Tonight – August 7, 2017 – just two weeks before the much-anticipated total eclipse of the sun on August 21, the full moon will pass through the northern part of the Earth’s dark umbral shadow, creating a shallow eclipse of the moon visible in Earth’s Eastern Hemisphere.
As with any lunar eclipse, the moon will sweep through the Earth’s shadow from west to east, even as the moon travels across our sky from east to west.
Photo at top: April 25, 2013 partial lunar eclipse from Sandy S. Palacpec Jr. in Los Baños, Laguna.
Any lunar eclipse can only happen at full moon, when the moon is opposite, or nearly opposite, the sun in Earth’s sky. That’s the only time that it’s possible for the moon to sail through the Earth’s shadow. Of course, to watch this lunar eclipse, you have to be on the night side of our world while the eclipse is taking place.
Looking at the worldwide map below, we can see that most of the world’s Eastern Hemisphere will be in a position to watch the eclipse.
This eclipse will be visible during the evening hours after sunset August 7 from the most of Africa and Europe. However, far-western Africa and far-western Europe (United Kingdom, Portugal, Scandinavia) will not see the partial umbral eclipse because the moon won’t rise until after the eclipse ends. As viewed from much of Europe and western Africa, the moon will actually be in eclipse as it rises in the east at sunset August 7.
By way of an example, we give the local eclipse times for Budapest, Hungary (August 7):
Partial umbral eclipse begins: 7:23 p.m. local time
Moonrise: 8:01 p.m. local time
Greatest eclipse: 8:20 p.m. local time
Partial umbral eclipse ends: 9:18 p.m. local time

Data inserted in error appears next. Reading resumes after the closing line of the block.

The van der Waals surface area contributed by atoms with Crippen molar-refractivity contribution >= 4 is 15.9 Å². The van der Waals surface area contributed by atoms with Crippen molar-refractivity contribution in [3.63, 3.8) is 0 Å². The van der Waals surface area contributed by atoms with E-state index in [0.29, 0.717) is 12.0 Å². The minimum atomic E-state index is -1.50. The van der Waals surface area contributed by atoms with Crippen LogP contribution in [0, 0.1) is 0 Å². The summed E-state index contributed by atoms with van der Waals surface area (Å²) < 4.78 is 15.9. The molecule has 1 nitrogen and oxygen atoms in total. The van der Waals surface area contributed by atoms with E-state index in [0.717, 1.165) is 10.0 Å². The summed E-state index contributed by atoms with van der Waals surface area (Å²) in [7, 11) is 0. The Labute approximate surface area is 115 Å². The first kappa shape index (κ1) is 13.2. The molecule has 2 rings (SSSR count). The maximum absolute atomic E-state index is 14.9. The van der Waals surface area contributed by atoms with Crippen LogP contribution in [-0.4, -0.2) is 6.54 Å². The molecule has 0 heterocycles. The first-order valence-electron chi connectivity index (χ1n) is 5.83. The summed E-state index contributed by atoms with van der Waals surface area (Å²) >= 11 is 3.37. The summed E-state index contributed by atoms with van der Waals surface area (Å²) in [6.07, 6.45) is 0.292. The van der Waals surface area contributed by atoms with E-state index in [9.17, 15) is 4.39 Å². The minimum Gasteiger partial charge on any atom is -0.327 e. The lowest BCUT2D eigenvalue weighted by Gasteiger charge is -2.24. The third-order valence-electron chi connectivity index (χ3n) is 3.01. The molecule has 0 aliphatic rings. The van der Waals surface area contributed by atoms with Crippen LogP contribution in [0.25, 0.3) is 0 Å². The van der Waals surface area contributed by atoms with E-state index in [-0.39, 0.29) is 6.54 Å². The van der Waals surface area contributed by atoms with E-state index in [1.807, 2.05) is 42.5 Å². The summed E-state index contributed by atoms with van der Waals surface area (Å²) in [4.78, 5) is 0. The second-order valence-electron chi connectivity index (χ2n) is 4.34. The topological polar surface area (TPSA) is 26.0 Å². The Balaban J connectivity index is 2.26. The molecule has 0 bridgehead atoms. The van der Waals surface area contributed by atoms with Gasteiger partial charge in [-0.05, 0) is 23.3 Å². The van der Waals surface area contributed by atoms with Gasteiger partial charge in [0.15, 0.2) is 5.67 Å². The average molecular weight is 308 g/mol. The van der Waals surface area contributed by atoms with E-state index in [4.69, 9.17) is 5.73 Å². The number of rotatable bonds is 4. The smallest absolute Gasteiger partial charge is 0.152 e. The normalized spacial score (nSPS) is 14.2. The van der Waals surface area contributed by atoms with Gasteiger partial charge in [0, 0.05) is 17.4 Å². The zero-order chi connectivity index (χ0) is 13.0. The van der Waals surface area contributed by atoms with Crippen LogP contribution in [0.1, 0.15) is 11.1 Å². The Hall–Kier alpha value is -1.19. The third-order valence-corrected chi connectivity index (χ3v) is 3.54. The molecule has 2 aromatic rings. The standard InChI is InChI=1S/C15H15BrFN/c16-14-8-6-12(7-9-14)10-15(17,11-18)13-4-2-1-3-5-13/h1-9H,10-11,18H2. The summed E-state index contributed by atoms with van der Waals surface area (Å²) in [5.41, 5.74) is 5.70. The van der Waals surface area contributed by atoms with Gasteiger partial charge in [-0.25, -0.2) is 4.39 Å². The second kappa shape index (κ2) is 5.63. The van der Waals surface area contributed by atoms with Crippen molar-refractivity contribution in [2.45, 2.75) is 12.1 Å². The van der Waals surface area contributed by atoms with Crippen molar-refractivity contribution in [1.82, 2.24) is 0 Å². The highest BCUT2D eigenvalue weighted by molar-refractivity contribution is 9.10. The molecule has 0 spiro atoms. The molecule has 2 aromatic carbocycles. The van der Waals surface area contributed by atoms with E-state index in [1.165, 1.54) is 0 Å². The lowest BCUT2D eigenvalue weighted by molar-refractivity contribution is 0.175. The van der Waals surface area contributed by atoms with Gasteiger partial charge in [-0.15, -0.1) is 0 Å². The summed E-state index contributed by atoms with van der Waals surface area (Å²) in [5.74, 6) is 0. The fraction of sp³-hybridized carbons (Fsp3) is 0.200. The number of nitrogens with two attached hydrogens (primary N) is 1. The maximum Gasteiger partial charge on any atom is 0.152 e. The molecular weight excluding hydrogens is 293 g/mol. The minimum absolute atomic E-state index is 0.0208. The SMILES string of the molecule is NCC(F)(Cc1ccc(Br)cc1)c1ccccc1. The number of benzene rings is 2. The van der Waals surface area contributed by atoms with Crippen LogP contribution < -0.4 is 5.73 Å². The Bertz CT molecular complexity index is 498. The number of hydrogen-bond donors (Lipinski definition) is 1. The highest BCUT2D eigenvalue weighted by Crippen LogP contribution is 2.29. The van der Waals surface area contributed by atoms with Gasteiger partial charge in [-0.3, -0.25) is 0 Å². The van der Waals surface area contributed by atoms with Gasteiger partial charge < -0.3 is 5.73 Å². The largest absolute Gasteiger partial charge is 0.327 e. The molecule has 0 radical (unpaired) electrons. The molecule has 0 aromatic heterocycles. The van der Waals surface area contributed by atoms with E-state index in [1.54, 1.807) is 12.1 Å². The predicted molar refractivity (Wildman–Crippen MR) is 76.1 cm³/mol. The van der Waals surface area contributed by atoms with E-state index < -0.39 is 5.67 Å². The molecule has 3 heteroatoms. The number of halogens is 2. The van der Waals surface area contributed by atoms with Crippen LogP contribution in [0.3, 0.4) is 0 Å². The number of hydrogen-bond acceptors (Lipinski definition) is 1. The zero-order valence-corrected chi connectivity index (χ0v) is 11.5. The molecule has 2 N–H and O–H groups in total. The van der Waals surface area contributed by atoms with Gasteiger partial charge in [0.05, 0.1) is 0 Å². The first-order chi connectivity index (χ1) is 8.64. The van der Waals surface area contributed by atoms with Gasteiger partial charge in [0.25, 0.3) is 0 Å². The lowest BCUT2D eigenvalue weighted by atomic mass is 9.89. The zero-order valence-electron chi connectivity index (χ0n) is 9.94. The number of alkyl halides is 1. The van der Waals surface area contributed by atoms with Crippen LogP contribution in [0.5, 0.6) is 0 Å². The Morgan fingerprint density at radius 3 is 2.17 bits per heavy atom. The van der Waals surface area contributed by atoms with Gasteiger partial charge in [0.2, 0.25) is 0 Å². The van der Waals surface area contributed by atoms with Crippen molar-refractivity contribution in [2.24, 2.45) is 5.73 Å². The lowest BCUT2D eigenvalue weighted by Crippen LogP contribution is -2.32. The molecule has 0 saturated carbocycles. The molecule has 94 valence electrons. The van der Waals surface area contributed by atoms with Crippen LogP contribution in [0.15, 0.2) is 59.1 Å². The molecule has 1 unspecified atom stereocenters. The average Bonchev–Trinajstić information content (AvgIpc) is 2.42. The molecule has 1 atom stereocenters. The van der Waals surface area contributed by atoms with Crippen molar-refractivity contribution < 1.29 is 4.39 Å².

In eastern Asia, Indonesia, Australia and New Zealand, the partial eclipse will occur in the morning hours before sunrise August 8. As for mid-Asia (India, western China), the eclipse will happen at late night or around midnight August 7-8.
Here are the local times of the eclipse for Tokyo, Japan, and Jaipur, India:
Toyko, Japan (August 8)
Partial umbral eclipse begins: 2:23 a.m. local time
Greatest Eclipse: 3:20 a.m. local time
Partial umbral eclipse ends: 4:18 a.m. local time
Jaipur, India (August 7-8)
Partial umbral eclipse begins: 10:53 p.m. local time (August 7)
Greatest eclipse: 11:50 p.m. local time (August 7)
Partial umbral eclipse ends: 12:48 a.m. local time (August 8)
As you can see from the above eclipse times, the partial umbral eclipse lasts for nearly two hours. We give these eclipse times in Universal Time (UTC):
Partial umbral eclipse begins: 17:23 UTC
Greatest eclipse: 18:20 UTC
Partial umbral eclipse ends: 19:18 UTC
You must convert UTC to your local time. Here’s how to do it.
If you’d prefer, you can use these eclipse computers to find out the eclipse times in local time:
Although most of the Earth’s Western Hemisphere (which includes North and South America) will not see this partial umbral lunar eclipse, the solar eclipse coming up one fortnight (two weeks) later will be visible from a very wide swath of the Western Hemisphere.
The United States in particular will enjoy a ringside seat, as the rather narrow path of totality (roughly 60 miles or 100 km wide) will swing all the way across the continental U.S., from the U.S. West Coast to the U.S. East Coast, during daylight hours on August 21, 2017.
Bottom line: You have to be on the nighttime side of the world – in this case, in Earth’s Eastern Hemisphere – to witness the partial umbral eclipse of the August 2017 full moon. The southern portion of the full moon will dip into the Earth’s dark umbral shadow for nearly two hours, from 17:23 to 19:18 UTC on August 7, 2017. The Americas will not be in a position to see this event.
Bruce McClure has served as lead writer for EarthSky's popular Tonight pages since 2004. He's a sundial aficionado, whose love for the heavens has taken him to Lake Titicaca in Bolivia and sailing in the North Atlantic, where he earned his celestial navigation certificate through the School of Ocean Sailing and Navigation. He also writes and hosts public astronomy programs and planetarium programs in and around his home in upstate New York.